Author Topic: DUSK (Switch) Review  (Read 207 times)

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Offline whilhorst

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DUSK (Switch) Review
« on: October 26, 2021, 01:19:02 PM »

Shooting till dawn

http://www.nintendoworldreport.com/review/58794/dusk-switch-review

Everything old is new again. At least, that's what the current wave of retro-inspired indie games would have you believe. While a lot of games have released over the last ten years that have completely embraced the visual aesthetics of the ‘80s with gorgeous 8, 16, and 32-bit graphics, it was surprising to me that the era of the leap to 3D still remained somewhat untouched. But of course, the thirty-year cycle shall spin forevermore, and it seems like it's the dawn of a new retro revival era. It turns out that DUSK's attempt to resurrect traditional DOOM and Quake is one that deserves to be noticed and played. The Switch version certainly doesn't underperform here, making DUSK the October highlight of this year.

DUSK consists of three campaign chapters that follow the story of a lone figure fighting a satanic cult. While story beats are not obviously spelled out, the setup allows for a lot of creative weapons, enemies, obstacles, and areas to battle hordes of cultists in. The game looks and plays like a classic 3D shooter such as Quake, with fast movement and the ability to shoot and jump at the same time. The art style looks like a PSX or ‘90s 3D Windows PC game that gives it a fresh look compared to modern shooters. You can even adjust the pixel density making it almost look like an N64 or pixelated Game Boy title.

While its levels are large and give you plenty of incentives to find secrets or kill all enemies, it's the movement that feels just fantastic. Classic skills like bunny hopping work great and give you a good sense of flow that rewards getting up close and personal with enemies. Blasting with shotguns, shooting exploding grenades, or going to town with double sickles, each weapon feels good to use and you're encouraged to swap weapons often by finding specific ammo types or power-ups. From being able to scale walls infinitely or unleash a non-stop wave of bullets, I found myself hooked on the experience again and again, even when a run didn't end particularly well for me. The absolutely phenomenal score only supplements this feeling. The slow tension rising in the soundtrack explodes with heavy guitars and metal rock to a crescendo that goes so well with blowing up baddies.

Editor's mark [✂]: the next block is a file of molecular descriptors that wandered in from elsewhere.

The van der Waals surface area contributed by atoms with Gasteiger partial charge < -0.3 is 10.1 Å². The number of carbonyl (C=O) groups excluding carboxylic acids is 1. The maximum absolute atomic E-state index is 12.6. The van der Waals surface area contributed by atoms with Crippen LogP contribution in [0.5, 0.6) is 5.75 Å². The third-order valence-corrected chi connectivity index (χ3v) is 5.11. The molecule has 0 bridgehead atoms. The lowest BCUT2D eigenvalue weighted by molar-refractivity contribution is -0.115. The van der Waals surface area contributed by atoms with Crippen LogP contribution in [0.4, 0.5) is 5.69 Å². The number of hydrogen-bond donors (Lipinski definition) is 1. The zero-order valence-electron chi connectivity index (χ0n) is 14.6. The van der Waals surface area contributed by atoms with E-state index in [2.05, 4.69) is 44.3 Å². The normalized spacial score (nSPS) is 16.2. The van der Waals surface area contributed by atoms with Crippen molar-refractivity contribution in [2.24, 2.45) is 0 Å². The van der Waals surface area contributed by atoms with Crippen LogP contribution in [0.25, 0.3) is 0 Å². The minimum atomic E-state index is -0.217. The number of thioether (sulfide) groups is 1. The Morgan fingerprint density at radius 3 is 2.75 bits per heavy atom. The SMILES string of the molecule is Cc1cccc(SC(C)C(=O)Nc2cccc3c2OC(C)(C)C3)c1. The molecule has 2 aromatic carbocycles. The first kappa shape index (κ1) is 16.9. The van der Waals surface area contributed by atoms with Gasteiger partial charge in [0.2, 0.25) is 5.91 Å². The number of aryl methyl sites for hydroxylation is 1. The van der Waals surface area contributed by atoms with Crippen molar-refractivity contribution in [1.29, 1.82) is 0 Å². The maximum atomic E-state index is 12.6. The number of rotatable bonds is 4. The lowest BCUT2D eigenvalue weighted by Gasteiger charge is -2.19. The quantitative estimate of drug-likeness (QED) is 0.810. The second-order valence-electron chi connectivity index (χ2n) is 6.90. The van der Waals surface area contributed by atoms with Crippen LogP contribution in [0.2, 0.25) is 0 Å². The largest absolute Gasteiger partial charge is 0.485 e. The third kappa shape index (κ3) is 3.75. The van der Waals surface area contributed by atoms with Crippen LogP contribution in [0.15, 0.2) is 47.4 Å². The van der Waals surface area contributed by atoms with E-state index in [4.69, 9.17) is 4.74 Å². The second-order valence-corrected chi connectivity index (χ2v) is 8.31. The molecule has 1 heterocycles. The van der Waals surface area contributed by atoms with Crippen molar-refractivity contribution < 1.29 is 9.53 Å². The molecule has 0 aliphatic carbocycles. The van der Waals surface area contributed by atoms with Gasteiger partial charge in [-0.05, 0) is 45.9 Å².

The best part might just be that the Switch is absolutely nailing performance here. It almost made me consider that the developers used an actual blood sacrifice to get it to work, because the Switch port does not disappoint: from its locked 60FPS in both handheld and docked mode to its plethora of options. There's a field of view slider that goes up to 150 and support for motion aiming that can be toggled and adjusted in many ways; HD rumble also helps a lot here. Loading times are fast and I didn't encounter any crashes or issues while playing. It's an outlier in this regard and a standard I hope other indie games will try to follow.

If there's one negative about DUSK, it's that the core structure and type of gameplay does become rather repetitive over time. It's still a classic FPS "boomer shooter" in that sense. You’ll be picking up keys and accessing certain doors after having killed a number of enemies. I'd honestly advise players to tackle the game a few levels per night since it can be a lot of the same if played in one go. Even so, blasting through the game is still a ton of fun and for the true hardcore players out there, the increased difficulty modes are a good way of testing all your skills.

DUSK’s arrival on Switch has been a long time coming. But I'm honestly relieved that the creator took his time sanding down and sharpening every little corner of DUSK for its Switch debut. It feels like a game that was meant to be played on Nintendo’s console and uses its retro inspirations to pump new life into this particular genre of games. If you ask me, it's the beginning of a new dawn.